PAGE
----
WASHINGTON, Feb. 23, 2012- USDA Chief Economist Joe Glauber told the 150th Ag Outlook Forum today that 2012 should be the second highest year on record for agricultural exports and net income. 

The 2012 net trade balance is expected at $24.5 billion, with China likely falling out of first place as U.S. crops’ export destination, but will remain one of the strongest trading partners.

“Despite slow economic growth, 2012 will be another good year for U.S. ag exports,” he said. 

He noted that global demand kept pace with record high crop prices last year, and food inflation is expected to decline in 2012. 

“High prices promoted a global production response for most commodities,” Glauber said. “Record levels were reached within the last year, which helped moderate prices for most crops.”

Farm net cash income is projected to fall from last year to $96 billion, but will still be the second highest on record.

“We will see enormous increase in farm real estate values, but debt future still looks good with record low debt-to-asset ratios,” he added.

Food price increased substantially over the past year, but Glauber said food inflation is abating and that year-over-year projections are at four percent for 2012. 

Crop prices are expected to fall this year, with most fuel crop prices falling due to large world and domestic supplies. He predicted corn prices to be around $5.00 per bushel, down 20 percent from the record highs of last year.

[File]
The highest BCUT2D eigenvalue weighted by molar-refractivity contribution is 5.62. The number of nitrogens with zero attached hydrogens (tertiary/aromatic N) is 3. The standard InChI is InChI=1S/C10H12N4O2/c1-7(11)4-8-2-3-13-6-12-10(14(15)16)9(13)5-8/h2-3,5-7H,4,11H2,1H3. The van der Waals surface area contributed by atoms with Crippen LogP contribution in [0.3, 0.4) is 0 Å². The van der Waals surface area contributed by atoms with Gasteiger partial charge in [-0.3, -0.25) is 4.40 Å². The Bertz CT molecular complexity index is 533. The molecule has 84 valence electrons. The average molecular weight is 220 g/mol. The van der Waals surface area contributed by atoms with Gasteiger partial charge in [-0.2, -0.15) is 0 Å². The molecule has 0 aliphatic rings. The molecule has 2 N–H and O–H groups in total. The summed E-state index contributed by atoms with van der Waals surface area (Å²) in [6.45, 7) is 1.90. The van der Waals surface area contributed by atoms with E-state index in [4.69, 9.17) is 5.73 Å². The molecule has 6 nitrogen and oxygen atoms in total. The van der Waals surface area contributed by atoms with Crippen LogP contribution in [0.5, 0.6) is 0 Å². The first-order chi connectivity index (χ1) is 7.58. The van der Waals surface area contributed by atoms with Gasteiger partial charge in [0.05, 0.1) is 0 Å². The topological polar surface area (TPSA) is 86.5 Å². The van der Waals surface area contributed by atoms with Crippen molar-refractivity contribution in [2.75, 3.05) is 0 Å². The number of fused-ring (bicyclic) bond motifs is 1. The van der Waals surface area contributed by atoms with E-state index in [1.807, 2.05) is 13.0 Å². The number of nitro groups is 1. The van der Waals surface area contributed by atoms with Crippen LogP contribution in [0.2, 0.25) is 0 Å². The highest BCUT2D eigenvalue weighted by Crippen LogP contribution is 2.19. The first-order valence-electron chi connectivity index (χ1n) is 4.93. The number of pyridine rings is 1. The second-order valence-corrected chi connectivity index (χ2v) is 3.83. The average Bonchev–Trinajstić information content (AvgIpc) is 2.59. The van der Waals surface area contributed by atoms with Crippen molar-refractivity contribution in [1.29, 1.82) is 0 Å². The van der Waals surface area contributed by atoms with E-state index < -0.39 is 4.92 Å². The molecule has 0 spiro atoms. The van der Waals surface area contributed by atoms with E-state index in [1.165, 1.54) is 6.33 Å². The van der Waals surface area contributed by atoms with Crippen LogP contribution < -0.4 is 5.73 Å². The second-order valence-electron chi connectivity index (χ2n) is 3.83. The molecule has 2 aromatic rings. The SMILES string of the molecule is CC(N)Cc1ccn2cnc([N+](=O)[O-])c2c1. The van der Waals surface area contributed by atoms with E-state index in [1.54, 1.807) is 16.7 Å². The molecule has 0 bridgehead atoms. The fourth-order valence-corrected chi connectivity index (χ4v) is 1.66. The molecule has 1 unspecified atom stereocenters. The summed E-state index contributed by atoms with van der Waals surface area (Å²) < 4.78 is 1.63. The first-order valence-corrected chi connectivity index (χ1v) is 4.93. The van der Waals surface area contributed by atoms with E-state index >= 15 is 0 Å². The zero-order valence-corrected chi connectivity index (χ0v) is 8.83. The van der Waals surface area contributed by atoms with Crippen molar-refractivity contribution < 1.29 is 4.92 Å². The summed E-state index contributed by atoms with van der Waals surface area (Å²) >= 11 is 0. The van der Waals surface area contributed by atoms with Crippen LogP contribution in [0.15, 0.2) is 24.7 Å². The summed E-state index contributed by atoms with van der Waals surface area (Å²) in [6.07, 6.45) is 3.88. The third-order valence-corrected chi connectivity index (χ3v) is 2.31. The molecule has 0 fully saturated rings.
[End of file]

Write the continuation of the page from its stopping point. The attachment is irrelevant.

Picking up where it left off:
With the expiration of the Volumetric Ethanol Excise Tax Credit (VEETC) at the end of last year, ethanol production has slowed in the past few weeks. Glauber noted that corn use for ethanol increased soared between 2005 and 2010 by 700 million bushels per year, but that rate is now beginning to flatten. Corn use for ethanol fell 21 million bushels last year. 

He said the largest question for ethanol production will be, “How much can be absorbed by domestic gas supply?”

Forecasts for gallons of blended gas by 2013 were revised from 150 billion in 2007 down to 134 billion gallons, a decrease of 15 billion gallons.

Also, ethanol exports to Brazil will likely fall this year, due to a surge last year that resulted in 900 million gallons exported to the South American nation. 

U.S. livestock producers should see improvement in margins by the fourth quarter of this year, thanks to global demand rising to meet last year’s record crop and feed grain prices. 

“Economic outlook should be strong for livestock export in 2012,” he added. “The only constraint is the tight supplies we are seeing now.”

As for 2012 planting numbers, he projected corn acres at 94 million acres this year, the highest on record since 1944.   Wheat acres will increase by 3.5 million acres and soybeans are expected to sustain at 75 million planted acres. 

The largest uncertainties for 2012 include South America’s production of corn and soybean as well as drought conditions in the U.S., particularly in the Southern Plains, he concluded. 


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